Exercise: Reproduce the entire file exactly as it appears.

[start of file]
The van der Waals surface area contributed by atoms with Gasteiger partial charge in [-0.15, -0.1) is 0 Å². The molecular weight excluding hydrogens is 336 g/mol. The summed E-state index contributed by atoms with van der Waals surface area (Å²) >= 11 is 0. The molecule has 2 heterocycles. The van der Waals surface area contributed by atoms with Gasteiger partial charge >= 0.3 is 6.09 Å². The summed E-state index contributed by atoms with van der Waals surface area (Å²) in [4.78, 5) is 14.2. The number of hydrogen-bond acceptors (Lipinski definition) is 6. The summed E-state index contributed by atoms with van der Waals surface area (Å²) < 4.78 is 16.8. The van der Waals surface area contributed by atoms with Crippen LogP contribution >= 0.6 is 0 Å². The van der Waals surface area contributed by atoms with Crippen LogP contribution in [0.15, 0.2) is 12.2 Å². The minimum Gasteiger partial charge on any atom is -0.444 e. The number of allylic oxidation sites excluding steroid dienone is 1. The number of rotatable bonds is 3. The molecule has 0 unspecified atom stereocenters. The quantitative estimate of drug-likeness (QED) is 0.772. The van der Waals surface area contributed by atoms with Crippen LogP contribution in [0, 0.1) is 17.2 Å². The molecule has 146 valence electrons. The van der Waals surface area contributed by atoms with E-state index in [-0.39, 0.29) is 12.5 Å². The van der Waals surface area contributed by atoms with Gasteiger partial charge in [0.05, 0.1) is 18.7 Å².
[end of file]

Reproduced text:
The van der Waals surface area contributed by atoms with Gasteiger partial charge in [-0.15, -0.1) is 0 Å². The molecular weight excluding hydrogens is 336 g/mol. The summed E-state index contributed by atoms with van der Waals surface area (Å²) >= 11 is 0. The molecule has 2 heterocycles. The van der Waals surface area contributed by atoms with Gasteiger partial charge >= 0.3 is 6.09 Å². The summed E-state index contributed by atoms with van der Waals surface area (Å²) in [4.78, 5) is 14.2. The number of hydrogen-bond acceptors (Lipinski definition) is 6. The summed E-state index contributed by atoms with van der Waals surface area (Å²) < 4.78 is 16.8. The van der Waals surface area contributed by atoms with Crippen LogP contribution >= 0.6 is 0 Å². The van der Waals surface area contributed by atoms with Crippen LogP contribution in [0.15, 0.2) is 12.2 Å². The minimum Gasteiger partial charge on any atom is -0.444 e. The number of allylic oxidation sites excluding steroid dienone is 1. The number of rotatable bonds is 3. The molecule has 0 unspecified atom stereocenters. The quantitative estimate of drug-likeness (QED) is 0.772. The van der Waals surface area contributed by atoms with Crippen LogP contribution in [0, 0.1) is 17.2 Å². The molecule has 146 valence electrons. The van der Waals surface area contributed by atoms with E-state index in [-0.39, 0.29) is 12.5 Å². The van der Waals surface area contributed by atoms with Gasteiger partial charge in [0.05, 0.1) is 18.7 Å².